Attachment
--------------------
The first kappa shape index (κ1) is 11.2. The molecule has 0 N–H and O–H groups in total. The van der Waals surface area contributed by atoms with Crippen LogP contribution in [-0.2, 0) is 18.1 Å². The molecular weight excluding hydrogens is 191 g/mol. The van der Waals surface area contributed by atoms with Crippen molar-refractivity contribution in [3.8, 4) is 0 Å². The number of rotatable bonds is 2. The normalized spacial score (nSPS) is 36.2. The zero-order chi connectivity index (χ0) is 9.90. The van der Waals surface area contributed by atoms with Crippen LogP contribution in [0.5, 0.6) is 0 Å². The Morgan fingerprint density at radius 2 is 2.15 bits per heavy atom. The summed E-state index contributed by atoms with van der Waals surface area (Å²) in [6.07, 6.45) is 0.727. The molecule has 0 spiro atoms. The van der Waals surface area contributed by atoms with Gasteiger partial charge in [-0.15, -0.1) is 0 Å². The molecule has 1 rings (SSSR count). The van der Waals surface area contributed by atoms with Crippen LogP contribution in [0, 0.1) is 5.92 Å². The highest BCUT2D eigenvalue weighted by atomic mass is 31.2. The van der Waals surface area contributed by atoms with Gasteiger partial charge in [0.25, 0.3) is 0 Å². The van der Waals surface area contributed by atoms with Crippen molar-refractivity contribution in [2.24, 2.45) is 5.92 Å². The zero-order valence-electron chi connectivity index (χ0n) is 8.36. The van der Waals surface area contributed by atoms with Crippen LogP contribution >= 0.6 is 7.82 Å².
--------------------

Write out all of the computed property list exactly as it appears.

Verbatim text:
The first kappa shape index (κ1) is 11.2. The molecule has 0 N–H and O–H groups in total. The van der Waals surface area contributed by atoms with Crippen LogP contribution in [-0.2, 0) is 18.1 Å². The molecular weight excluding hydrogens is 191 g/mol. The van der Waals surface area contributed by atoms with Crippen molar-refractivity contribution in [3.8, 4) is 0 Å². The number of rotatable bonds is 2. The normalized spacial score (nSPS) is 36.2. The zero-order chi connectivity index (χ0) is 9.90. The van der Waals surface area contributed by atoms with Crippen LogP contribution in [0.5, 0.6) is 0 Å². The Morgan fingerprint density at radius 2 is 2.15 bits per heavy atom. The summed E-state index contributed by atoms with van der Waals surface area (Å²) in [6.07, 6.45) is 0.727. The molecule has 0 spiro atoms. The van der Waals surface area contributed by atoms with Gasteiger partial charge in [-0.15, -0.1) is 0 Å². The molecule has 1 rings (SSSR count). The van der Waals surface area contributed by atoms with Crippen LogP contribution in [0, 0.1) is 5.92 Å². The highest BCUT2D eigenvalue weighted by atomic mass is 31.2. The van der Waals surface area contributed by atoms with Gasteiger partial charge in [0.25, 0.3) is 0 Å². The van der Waals surface area contributed by atoms with Crippen molar-refractivity contribution in [2.24, 2.45) is 5.92 Å². The zero-order valence-electron chi connectivity index (χ0n) is 8.36. The van der Waals surface area contributed by atoms with Crippen LogP contribution >= 0.6 is 7.82 Å².